Oh do I have a tasty dilemma for you this time around! I’ve been working with one of my clients who is setting up a brand new product management department. He’s faced with a challenge that you’d think would be more common than it appears to be: just how should you evaluate the job that a product manager is doing?
Product Managers Are Not Project Managers
The newly minted manager of product managers was struggling. It was the beginning of the year and one of the things that he had to do on his list of tasks was to set up annual goals for his team.
This manager was coming from a project management background. In his first pass at creating goals for his team this training really came across: all of the goals had to do with meeting dates. Clearly there’s more to being a product manager than this.
He was facing a revolt from his p-management team when I was brought in to see if I could broker a solution to this problem. The manager had a valid need to be able to manage his p-managers, but they also had a reasonable expectation that they would be measured based on what a product manager does, not on what a project manager does.
Say Hello To The Puppet Master
I stated out by having a talk with the manager who was trying to come up with the goals. It turned out that he really didn’t have a clear understanding of what product managers do. In a nutshell, he viewed p-managers as sort of a “super project manager”. The only problem workflow automation with this is that the company had project managers who worked on every product’s team. Clearly there had to be something different in what these two groups of employees were doing.
I then took some time and met with the p-managers themselves. It turns out that they were all busy doing exactly what you would expect a product manager to be doing: studying markets, guiding product developers, and putting out fires.
After having collected all of the available information, I brought the manager and his team back together. I started this meeting out by taking the time to explain to the manager the role that product managers played in his company.
Right or wrong, I used the analogy of a puppet master (you know, those old-time puppeteers who controlled the puppets by pulling on strings connected to their hands and feet). I pointed out to him that the role of the p-manager was not so much to do things, but rather to make sure that things got done. P-managers are like information hubs. They ensure that the right information gets to the right person at the right time so that they can accomplish a task.
The difference between a p-manager and a project manager can be murky at times. However, I pointed out that if the p-manager told the project manager to build a 3-wheeled car, the project manager would make sure that the car got built on time and on budget. However, when the car flopped in the marketplace, it would be the p-manager’s fault because he had said that a 3-wheeled car was what the world needed.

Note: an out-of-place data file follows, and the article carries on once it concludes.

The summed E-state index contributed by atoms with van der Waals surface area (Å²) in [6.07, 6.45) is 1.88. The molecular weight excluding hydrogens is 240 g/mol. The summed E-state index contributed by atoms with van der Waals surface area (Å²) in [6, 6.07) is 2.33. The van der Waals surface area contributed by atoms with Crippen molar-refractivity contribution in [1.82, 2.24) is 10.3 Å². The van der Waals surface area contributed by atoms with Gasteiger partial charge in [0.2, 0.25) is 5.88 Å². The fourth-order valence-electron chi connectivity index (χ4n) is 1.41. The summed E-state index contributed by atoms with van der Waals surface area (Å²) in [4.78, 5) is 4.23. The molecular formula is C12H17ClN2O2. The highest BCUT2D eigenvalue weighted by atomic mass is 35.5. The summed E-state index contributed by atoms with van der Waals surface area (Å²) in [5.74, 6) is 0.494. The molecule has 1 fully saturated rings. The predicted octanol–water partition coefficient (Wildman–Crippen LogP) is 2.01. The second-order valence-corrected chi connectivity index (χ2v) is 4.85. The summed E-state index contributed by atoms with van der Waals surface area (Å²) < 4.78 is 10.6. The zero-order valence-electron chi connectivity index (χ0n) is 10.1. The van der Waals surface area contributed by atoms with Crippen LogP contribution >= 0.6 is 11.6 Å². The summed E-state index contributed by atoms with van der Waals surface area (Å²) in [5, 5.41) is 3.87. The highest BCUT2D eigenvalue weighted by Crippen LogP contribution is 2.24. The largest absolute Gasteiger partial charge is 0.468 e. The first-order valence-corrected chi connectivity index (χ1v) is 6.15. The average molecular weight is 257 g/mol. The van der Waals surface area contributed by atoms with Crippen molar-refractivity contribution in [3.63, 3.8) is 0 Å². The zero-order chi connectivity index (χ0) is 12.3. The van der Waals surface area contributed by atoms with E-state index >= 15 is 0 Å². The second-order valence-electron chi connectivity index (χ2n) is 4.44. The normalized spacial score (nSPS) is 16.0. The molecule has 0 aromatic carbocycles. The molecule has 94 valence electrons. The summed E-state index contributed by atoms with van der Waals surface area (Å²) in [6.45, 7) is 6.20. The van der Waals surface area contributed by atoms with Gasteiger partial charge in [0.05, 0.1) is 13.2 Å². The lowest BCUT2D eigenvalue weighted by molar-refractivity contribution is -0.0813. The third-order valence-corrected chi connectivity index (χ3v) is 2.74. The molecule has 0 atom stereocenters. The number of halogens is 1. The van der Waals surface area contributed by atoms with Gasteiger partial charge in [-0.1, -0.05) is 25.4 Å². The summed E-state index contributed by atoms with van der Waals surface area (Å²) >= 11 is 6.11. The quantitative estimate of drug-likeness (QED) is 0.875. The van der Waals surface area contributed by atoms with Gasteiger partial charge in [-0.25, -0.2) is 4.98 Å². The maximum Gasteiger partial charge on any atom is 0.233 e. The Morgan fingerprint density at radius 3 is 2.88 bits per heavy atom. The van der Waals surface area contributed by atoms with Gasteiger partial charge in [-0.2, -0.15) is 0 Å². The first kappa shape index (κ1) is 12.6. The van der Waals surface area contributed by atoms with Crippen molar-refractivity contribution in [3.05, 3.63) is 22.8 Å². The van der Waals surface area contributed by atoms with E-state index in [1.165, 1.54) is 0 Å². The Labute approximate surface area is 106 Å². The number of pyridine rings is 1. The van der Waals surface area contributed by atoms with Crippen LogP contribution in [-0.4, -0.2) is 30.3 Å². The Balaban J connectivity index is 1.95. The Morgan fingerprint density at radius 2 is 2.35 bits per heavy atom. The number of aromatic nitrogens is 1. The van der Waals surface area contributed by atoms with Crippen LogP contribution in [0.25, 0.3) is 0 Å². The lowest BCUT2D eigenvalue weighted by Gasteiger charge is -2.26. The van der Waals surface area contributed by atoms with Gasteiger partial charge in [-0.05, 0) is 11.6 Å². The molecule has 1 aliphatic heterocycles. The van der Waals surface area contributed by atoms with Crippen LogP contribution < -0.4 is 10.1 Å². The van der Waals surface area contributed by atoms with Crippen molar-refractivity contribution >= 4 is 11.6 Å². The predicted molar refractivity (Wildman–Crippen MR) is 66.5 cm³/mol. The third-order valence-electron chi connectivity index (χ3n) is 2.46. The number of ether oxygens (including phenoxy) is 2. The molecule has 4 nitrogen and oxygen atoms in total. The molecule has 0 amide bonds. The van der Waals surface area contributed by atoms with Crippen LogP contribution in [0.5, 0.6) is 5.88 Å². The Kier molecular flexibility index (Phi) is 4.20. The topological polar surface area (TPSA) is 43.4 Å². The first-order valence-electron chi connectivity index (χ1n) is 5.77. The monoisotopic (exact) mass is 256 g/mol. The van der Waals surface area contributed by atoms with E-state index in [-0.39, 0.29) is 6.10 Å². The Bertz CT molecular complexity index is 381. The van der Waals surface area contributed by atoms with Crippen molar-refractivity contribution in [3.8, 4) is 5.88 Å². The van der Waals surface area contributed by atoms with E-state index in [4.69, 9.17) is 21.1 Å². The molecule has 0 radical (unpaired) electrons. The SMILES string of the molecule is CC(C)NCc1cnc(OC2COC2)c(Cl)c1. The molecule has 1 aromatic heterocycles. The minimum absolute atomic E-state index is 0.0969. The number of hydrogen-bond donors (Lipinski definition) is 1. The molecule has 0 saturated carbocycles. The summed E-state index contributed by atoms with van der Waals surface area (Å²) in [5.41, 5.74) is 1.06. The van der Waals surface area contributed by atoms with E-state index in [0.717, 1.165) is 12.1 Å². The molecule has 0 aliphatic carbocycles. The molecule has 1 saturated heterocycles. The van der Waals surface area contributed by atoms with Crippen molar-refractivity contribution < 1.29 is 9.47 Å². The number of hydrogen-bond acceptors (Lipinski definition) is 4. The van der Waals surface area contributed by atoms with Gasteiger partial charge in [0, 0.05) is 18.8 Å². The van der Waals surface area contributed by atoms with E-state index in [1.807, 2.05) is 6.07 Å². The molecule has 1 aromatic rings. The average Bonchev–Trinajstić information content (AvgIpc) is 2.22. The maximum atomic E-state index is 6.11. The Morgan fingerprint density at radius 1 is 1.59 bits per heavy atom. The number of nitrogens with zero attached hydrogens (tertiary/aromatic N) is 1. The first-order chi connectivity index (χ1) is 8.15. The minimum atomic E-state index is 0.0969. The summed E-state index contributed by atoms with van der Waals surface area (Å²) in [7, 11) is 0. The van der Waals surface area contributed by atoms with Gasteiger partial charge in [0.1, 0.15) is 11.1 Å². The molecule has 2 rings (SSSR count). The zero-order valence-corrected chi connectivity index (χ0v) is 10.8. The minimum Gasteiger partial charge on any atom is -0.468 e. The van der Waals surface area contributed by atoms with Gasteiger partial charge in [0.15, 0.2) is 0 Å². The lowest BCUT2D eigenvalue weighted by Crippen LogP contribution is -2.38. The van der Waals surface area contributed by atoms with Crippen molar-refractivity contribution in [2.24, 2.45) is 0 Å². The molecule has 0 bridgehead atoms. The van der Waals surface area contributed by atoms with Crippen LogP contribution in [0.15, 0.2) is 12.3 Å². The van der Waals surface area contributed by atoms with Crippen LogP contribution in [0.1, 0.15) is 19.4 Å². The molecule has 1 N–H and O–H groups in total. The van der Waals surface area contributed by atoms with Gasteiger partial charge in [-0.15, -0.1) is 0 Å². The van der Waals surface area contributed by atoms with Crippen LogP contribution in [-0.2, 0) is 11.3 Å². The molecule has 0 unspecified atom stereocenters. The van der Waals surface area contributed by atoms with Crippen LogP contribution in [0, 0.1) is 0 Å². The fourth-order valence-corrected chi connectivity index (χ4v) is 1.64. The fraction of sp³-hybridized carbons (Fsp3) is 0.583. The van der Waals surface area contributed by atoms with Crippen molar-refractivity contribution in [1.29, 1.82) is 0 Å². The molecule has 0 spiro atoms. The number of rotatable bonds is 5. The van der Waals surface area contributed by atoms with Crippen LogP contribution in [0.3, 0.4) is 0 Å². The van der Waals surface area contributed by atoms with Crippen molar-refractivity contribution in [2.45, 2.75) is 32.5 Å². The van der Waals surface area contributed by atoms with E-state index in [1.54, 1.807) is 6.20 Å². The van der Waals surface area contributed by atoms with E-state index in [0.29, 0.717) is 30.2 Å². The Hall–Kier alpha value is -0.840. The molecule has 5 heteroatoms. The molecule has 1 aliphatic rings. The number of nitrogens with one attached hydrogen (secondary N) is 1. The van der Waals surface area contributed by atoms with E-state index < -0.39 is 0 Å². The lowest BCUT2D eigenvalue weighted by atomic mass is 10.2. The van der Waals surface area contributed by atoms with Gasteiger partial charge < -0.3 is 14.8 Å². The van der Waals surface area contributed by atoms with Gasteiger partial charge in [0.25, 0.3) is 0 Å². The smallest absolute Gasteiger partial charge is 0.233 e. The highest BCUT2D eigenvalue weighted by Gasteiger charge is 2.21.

A New Way To Evaluate Product Managers
What was needed here was a new way to evaluate product managers. Others have discussed this topic and they’ve focused on getting the product’s requirements correct. I think that this is important; however, the p-manager’s job does not end there.
What I told the manager and his team was that a much better way to evaluate product managers is to focus on the four areas that a product manager actually controls. These all have to do with the up-front work of determining what product to create, creating the product, and then ensuring that the product is a success once it’s been made.
The four areas include: knowledge of the market, providing a well understood business strategy, empowering the company with product tactics, and directing the creation of product related content. Each one of these areas has plenty of room for individual performance metrics to be created that can be used to evaluate how well a p-manager is doing his / her job.
What All Of This Means For You
P-managers, just like every other employee in a company, need to be evaluated in order to determine if they are doing a good job. The problem is that nobody really seems to have come up with a good way of doing this.
P-managers are not project managers. This means that the traditional management metrics of delivering a product on a given date and keeping it on budget, don’t really seem to apply to p-managers.
What a p-manager does is pretty much all “behind the scenes”. We deal in relationships as we get people to do different things at different times. We are an information hub that provides the right information to the right people at the right time.
A much better way to evaluate product managers is to focus on the four areas that a p-manager actually controls: knowledge of the market, providing a well understood business strategy, empowering the company with product tactics, and directing the creation of product related content.
The performance of a p-manager can be measured. However, you need to be very careful to do it in terms of what a product manager does, not what a project manager does. Once you establish the proper metrics to measure your p-manager by, you’ll be able to determine just how successful your products are going to be.